ABSTRACT. Operational level military headquarters (HQ) are the brain of a modern command and control (C2) system. It is envisaged that in the near future, artificial intelligence (AI) based autonomous agents will proliferate both within HQs and in a battlespace over which they exercise C2. To integrate such technology effectively may require a complete alteration of a HQ’s roles, functions, processes and organisational structures. In order to enable C2 to be conducted in innovative ways in these circumstances, the question “what are key desirable properties of an AI-enhanced HQ, conducive to operations in a complex connected battlespace”, needs to be examined. This paper articulates a concept for the future operational level military HQ, which we term a “5th generation” HQ. We apply three lenses to describe the concept. Military HQs have gone through major changes due mainly to technology revolutions since the Napoleonic era, thus the first lens is historical and technological. In air warfare, the latest capability hinges on 5th generation fighters, with similar capability evolutions happening in other warfighting domains, thus the second lens is by analogy with corresponding 5th generation platform characteristics such as stealth and high manoeuverability. Finally an effect lens is used to inspect the desired effects a 5th generation HQ should generate. After describing the ‘what’, we explore the ‘why’, i.e. the drivers that generate the requirement for a 5th generation HQ. We also attempt to determine underlying theoretical principles that support our assertions and a 5th generation HQ design should be based upon.

Xin Jin (Science and Technology on Information System Engineering Laboratory, China)
Xiaoming Lu (Science and Technology on Information System Engineering Laboratory, China)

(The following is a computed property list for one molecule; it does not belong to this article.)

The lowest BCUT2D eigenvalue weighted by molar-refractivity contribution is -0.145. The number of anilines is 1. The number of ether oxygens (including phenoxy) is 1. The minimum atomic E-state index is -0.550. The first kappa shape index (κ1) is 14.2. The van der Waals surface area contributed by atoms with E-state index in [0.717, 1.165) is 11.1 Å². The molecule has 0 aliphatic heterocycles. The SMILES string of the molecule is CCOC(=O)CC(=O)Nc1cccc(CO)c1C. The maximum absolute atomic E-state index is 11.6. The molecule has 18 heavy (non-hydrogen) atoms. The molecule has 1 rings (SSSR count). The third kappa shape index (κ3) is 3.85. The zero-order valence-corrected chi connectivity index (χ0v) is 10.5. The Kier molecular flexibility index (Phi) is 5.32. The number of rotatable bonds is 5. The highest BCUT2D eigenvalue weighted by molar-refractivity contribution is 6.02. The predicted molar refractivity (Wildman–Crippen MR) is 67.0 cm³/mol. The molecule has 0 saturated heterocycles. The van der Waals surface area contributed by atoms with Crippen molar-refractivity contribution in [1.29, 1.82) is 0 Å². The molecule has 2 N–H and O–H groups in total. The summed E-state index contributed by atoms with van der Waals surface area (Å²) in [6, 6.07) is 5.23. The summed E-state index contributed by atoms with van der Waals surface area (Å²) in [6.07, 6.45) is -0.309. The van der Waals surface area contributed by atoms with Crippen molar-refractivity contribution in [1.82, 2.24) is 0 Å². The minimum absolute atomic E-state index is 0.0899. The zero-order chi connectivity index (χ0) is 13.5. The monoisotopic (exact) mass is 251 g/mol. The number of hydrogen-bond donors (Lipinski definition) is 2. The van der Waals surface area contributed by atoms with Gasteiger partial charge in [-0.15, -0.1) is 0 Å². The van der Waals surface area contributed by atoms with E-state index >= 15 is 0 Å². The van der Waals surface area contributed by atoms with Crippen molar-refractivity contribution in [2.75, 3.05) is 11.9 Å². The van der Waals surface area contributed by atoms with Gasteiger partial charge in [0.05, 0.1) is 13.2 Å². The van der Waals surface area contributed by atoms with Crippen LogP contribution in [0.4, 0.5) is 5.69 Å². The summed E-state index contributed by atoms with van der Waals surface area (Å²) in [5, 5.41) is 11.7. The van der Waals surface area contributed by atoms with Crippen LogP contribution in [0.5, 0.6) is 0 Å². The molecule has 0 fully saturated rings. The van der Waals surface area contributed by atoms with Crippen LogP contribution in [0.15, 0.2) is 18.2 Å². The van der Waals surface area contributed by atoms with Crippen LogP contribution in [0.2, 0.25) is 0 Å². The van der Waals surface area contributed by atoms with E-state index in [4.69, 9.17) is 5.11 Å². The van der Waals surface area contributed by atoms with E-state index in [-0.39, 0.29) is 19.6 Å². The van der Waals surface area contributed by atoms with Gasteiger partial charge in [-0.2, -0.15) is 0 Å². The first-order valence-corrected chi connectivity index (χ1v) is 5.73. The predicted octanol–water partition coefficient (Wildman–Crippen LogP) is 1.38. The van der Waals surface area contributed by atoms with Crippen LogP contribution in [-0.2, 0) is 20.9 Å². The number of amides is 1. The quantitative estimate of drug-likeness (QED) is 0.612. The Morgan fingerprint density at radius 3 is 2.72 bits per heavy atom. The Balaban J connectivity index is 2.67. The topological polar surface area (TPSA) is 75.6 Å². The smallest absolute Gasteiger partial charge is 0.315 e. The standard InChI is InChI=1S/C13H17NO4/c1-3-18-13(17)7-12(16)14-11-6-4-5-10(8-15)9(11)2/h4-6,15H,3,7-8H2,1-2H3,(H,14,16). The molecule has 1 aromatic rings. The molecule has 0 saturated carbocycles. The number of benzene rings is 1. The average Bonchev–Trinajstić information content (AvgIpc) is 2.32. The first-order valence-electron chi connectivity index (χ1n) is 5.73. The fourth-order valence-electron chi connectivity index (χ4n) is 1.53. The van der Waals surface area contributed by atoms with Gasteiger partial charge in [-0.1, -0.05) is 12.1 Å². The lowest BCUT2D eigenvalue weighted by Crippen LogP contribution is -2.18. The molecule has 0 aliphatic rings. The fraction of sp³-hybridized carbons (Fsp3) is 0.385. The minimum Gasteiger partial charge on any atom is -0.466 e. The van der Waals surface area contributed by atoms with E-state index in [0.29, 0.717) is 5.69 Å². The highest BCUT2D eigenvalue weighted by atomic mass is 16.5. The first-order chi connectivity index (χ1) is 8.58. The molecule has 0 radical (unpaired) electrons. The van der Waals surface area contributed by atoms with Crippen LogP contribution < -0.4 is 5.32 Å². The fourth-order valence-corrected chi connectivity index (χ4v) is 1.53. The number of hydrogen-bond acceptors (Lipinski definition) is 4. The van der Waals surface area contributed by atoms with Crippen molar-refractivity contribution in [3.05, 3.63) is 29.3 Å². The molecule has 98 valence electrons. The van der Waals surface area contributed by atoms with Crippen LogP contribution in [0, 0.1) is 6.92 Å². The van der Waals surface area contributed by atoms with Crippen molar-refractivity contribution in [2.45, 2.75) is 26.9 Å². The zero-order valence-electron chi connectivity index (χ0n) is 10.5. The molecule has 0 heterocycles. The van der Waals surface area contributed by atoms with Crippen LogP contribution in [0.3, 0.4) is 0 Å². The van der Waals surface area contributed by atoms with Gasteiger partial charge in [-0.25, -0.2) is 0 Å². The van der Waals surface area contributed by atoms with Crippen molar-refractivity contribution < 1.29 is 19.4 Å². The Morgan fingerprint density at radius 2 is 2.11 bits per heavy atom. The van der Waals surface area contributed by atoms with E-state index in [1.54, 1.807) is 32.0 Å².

Tingting Li (Science and Technology on Information System Engineering Laboratory, China)
Xiaobing Mao (Science and Technology on Information System Engineering Laboratory, China)
Key Technologies for Agile C2 Decision Support System

ABSTRACT. For C2 in a complex connected battlespace, agility is of importance. The hot topic “C2 agility” has mainly been discussed on organization level, while C2 in the age of AI (Artificial Intelligence) is no longer a concept that contains only human activities. The truth AlphaGo defeated human top level proves that machine can join C2 activities, and provide intelligent decision support to commanders. C2 agility can be improved on DSS (Decision Support System) level through improved decision making quality and adjusting efficiency. By this idea, agile C2 DSS concept is proposed, with key technologies discussed. Conclusion is that AI technologies and accumulated knowledge can help commander to better understand changes in battlespace and quickly adjust COAs, so as to improve C2 agility.

Mustafa Canan (Old Dominion University, USA)
Bulent Soykan (HQ SACT, Old Dominion University, USA)
CANCELLED - Shared Situational Awareness / Understanding: A Key Attribute of Mission Command Concept for NATO
SPEAKER: Mustafa Canan

ABSTRACT. The key attributes of the “mission command” concept include shared awareness/understanding, along with clear-intent and trust, and overlooking these attributes has potential to cause operational difficulties and to give rise to the inherent uncertainty in operational environments for both peacetime and warfighting missions for NATO. To create a shared awareness/understanding, the information and knowledge is of paramount important for mission success. Despite the enhanced network connectivity, the state-of-the-art C2 systems have never totally mitigated the uncertainty (the fog and friction of war) in the operational environment. Commanders of NATO forces should integrate and synchronize military operations through creating and sustaining shared awareness/understanding to facilitate unity of effort. Mission command is based on shared awareness/understanding, and it requires each level of leader to be ready to assume responsibility, sustain unity of effort, and act practically within the commander’s intent. Therefore, mission command and related key attributes, especially shared awareness/understanding, will continue to be imperative in future NATO operations. In this paper, we demystify the concept of shared situational awareness/understanding. And to demonstrate the validity of the proposed framework, a case study-based evidence is provided.

13:15-14:45 Session 15C: Interoperability/Integration and Security #3

Third track session on Interoperability/Integration and Security

John Haines (Dstl, United Kingdom)
Location: Riverside 5
Daniel Ota (Fraunhofer FKIE, Germany)
Towards Verification of NATO Generic Vehicle Architecture-Based Systems
SPEAKER: Daniel Ota